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Lecture

Modeling temperature and concentration dependent solid/liquid interfacial energies

Wednesday (28.09.2016)
10:15 - 10:30
Part of:


Microstructural evolution during solidification is strongly influenced by the solid/liquid interfacial energy, which thus has a direct impact on the materials properties. Despite its importance, experimental methods for the determination of the interfacial energy are limited to pure substances (maximum supercooling experiments [1]) or eutectic alloys (dihedral angle [2] or grain boundary groove method [3]). The temperature and concentration dependence of the solid/liquid interfacial energy are generally not determined when applying these experimental methods. During solidification of alloys, the temperature of the interface and thus the concentration of the solid and liquid phase at the interface vary with time. If the variation of the interfacial energy during solidification is to be considered, it is at present only accessible by modeling. Models for the prediction of the interfacial energy require the melting enthalpy (e.g. Turnbull [1]) and/or the melting entropy (Gránásy [4]) and/or the mixing entropy (Miedema [5]) as input parameter. For the calculation of temperature and concentration dependent interfacial energies, the change of these thermodynamic entities needs to be considered. CALPHAD-type thermodynamic databases offer the possibility to introduce temperature and concentration dependent values for the calculation of the solid/liquid interfacial energy of alloys in the entire temperature range between liquidus and solidus. Under the assumption of local equilibrium at the solid/liquid interface, different models of the interfacial energy for binary alloys from the literature are extended and employed to calculate the temperature and concentration dependent interfacial energy of binary and multicomponent solid solutions or intermetallic phases, respectively, with their respective liquids. [6]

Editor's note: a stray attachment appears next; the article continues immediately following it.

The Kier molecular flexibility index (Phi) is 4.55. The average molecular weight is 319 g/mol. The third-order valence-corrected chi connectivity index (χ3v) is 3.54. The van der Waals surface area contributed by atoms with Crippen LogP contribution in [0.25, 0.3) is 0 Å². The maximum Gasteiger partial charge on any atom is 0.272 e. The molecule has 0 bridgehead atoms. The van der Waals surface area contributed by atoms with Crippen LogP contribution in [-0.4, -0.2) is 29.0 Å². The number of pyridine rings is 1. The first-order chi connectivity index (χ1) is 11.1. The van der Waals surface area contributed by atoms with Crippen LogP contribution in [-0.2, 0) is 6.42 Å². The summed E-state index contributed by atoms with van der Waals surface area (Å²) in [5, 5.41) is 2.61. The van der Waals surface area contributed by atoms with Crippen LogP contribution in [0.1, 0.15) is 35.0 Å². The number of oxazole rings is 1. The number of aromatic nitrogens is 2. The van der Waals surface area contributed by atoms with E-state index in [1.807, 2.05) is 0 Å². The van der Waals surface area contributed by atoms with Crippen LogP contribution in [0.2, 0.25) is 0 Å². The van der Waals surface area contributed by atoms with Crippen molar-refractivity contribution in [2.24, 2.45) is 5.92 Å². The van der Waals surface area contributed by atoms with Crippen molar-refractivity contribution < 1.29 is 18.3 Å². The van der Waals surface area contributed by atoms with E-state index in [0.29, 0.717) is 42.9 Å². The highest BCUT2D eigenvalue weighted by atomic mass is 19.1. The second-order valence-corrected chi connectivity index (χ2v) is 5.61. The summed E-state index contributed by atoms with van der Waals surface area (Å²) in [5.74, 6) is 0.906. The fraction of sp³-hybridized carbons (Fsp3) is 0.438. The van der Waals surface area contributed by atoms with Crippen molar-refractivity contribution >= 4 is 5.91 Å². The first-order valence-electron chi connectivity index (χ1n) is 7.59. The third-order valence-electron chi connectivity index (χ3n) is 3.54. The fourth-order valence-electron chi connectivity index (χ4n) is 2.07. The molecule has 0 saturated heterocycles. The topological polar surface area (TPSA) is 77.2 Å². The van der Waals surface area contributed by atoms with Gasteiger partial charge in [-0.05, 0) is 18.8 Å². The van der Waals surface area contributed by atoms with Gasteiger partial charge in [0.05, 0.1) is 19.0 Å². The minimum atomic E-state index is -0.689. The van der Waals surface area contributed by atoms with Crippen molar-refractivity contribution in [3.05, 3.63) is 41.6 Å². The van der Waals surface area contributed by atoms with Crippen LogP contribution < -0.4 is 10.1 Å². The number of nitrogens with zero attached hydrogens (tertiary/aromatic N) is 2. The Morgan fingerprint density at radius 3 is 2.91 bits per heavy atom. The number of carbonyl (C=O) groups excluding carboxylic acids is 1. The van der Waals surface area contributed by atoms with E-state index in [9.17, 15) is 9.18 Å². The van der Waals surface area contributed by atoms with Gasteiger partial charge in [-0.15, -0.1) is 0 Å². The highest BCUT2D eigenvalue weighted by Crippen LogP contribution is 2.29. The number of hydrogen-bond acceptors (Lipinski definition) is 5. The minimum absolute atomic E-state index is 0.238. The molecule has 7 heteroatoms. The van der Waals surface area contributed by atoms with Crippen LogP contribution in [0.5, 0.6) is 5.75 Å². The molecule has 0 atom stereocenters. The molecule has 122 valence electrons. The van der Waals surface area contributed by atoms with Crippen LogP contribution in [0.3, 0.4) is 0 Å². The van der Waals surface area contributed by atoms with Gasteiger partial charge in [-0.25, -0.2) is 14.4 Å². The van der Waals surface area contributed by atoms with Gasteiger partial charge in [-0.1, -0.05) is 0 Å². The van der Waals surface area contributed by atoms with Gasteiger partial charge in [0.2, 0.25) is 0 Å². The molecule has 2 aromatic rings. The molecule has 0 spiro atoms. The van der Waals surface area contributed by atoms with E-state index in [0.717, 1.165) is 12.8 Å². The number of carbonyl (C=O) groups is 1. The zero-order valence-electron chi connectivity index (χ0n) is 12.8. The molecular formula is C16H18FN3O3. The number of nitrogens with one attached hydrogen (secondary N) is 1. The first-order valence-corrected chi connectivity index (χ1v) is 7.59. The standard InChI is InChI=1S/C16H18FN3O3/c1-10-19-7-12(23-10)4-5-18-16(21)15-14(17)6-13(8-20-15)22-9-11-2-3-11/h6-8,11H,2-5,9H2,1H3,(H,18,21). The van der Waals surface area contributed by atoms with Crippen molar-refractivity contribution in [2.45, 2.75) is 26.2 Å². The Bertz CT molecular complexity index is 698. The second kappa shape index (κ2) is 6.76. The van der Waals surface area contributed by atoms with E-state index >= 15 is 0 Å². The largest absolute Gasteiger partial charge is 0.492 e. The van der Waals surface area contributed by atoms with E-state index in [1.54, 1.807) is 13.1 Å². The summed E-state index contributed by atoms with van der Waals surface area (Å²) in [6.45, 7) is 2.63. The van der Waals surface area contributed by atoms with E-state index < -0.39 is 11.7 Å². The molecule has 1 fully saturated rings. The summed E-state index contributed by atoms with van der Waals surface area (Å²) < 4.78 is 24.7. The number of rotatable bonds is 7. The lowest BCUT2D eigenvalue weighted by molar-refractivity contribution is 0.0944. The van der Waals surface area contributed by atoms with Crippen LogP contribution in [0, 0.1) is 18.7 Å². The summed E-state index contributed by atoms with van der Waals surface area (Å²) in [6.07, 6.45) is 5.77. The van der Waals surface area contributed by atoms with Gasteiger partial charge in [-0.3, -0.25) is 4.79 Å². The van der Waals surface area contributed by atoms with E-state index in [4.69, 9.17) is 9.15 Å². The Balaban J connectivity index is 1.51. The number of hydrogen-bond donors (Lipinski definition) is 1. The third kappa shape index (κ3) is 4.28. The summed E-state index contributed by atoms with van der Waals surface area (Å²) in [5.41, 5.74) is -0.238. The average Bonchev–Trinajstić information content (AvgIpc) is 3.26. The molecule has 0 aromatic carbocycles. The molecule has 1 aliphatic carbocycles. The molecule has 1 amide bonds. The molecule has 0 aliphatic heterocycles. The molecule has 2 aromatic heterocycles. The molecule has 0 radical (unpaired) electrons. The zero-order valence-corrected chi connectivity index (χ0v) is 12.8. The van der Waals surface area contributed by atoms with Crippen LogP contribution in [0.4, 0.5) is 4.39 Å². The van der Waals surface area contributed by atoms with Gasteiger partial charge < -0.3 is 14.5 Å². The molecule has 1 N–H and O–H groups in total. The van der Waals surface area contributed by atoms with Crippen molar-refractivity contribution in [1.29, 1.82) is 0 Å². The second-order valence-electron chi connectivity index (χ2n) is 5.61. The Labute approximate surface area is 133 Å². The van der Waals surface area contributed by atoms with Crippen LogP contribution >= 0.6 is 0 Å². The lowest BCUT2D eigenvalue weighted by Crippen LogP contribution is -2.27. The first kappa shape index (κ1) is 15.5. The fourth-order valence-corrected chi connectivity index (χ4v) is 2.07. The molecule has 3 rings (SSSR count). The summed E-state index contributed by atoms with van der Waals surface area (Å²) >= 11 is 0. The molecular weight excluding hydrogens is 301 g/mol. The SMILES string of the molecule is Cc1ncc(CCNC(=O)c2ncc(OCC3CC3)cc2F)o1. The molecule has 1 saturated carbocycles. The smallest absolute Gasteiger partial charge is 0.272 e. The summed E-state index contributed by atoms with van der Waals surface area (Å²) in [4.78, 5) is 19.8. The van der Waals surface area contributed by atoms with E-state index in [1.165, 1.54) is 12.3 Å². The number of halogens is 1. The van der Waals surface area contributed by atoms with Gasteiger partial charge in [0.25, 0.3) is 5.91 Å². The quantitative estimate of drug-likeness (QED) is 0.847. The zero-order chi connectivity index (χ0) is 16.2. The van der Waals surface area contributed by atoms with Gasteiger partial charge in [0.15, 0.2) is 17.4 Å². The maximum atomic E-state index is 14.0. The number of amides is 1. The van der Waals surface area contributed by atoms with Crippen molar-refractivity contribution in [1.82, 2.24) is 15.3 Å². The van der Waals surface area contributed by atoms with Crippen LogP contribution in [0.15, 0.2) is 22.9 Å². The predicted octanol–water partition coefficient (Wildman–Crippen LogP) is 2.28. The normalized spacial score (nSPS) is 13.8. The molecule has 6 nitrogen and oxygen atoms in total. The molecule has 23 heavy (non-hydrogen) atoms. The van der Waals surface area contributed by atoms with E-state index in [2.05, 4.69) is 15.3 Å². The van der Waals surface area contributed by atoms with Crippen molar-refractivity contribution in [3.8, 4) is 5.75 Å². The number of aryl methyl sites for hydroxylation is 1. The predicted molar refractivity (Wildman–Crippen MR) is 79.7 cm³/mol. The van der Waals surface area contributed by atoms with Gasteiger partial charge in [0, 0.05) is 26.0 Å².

[1] Turnbull, D., The Journal of Chemical Physics, 1952. 20(3): p. 411-424.

[2] Passerone, A. and R. Sangiorgi, Acta Metallurgica, 1985. 33(5): p. 771-776.

[3] Gunduz, M. and J.D. Hunt, Acta Metallurgica, 1985. 33(9): p. 1651-1672.

[4] Gránásy, L. and M. Tegze, Materials Science Forum, 1991. 77: p. 243-256.

[5] Miedema, A.R. and F.J.A. den Broeder, Zeitschrift für Metallkunde, 1979. 70(1): p. 14-20.

[6] Lippmann, S., I.-H. Jung, M. Paliwal, M. Rettenmayr, Philosophical Magazine, 2016. 96(1): p. 1-14.

Speaker:
Dr. Stephanie Lippmann
Friedrich Schiller University Jena
Additional Authors:
  • Prof. Dr. In-Ho Jung
    McGill University
  • Dr. Manas Paliwal
    McGill University
  • Prof. Dr. Markus Rettenmayr
    Friedrich Schiller University Jena